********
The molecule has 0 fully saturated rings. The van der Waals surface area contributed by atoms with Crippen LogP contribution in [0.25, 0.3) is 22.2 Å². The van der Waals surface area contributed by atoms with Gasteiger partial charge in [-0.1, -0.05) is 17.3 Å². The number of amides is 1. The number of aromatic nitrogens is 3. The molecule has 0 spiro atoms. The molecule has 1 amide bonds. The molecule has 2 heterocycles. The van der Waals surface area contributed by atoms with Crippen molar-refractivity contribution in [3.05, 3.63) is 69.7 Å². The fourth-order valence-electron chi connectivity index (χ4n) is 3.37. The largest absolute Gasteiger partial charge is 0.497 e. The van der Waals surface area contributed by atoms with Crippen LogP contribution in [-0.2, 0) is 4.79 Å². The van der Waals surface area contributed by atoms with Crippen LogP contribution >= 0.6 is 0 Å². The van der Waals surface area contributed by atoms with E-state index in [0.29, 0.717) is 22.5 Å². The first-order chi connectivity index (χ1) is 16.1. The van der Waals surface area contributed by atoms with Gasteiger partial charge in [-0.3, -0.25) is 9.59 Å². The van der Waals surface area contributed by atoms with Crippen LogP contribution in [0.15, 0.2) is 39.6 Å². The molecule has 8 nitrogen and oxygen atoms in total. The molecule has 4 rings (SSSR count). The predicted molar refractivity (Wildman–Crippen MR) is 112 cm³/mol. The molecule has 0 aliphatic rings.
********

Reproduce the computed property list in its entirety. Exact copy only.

The molecule has 0 fully saturated rings. The van der Waals surface area contributed by atoms with Crippen LogP contribution in [0.25, 0.3) is 22.2 Å². The van der Waals surface area contributed by atoms with Gasteiger partial charge in [-0.1, -0.05) is 17.3 Å². The number of amides is 1. The number of aromatic nitrogens is 3. The molecule has 0 spiro atoms. The molecule has 1 amide bonds. The molecule has 2 heterocycles. The van der Waals surface area contributed by atoms with Crippen molar-refractivity contribution in [3.05, 3.63) is 69.7 Å². The fourth-order valence-electron chi connectivity index (χ4n) is 3.37. The largest absolute Gasteiger partial charge is 0.497 e. The van der Waals surface area contributed by atoms with Crippen LogP contribution in [-0.2, 0) is 4.79 Å². The van der Waals surface area contributed by atoms with Crippen LogP contribution >= 0.6 is 0 Å². The van der Waals surface area contributed by atoms with E-state index in [0.29, 0.717) is 22.5 Å². The first-order chi connectivity index (χ1) is 16.1. The van der Waals surface area contributed by atoms with Gasteiger partial charge in [-0.3, -0.25) is 9.59 Å². The van der Waals surface area contributed by atoms with Crippen LogP contribution in [0.15, 0.2) is 39.6 Å². The molecule has 8 nitrogen and oxygen atoms in total. The molecule has 4 rings (SSSR count). The predicted molar refractivity (Wildman–Crippen MR) is 112 cm³/mol. The molecule has 0 aliphatic rings.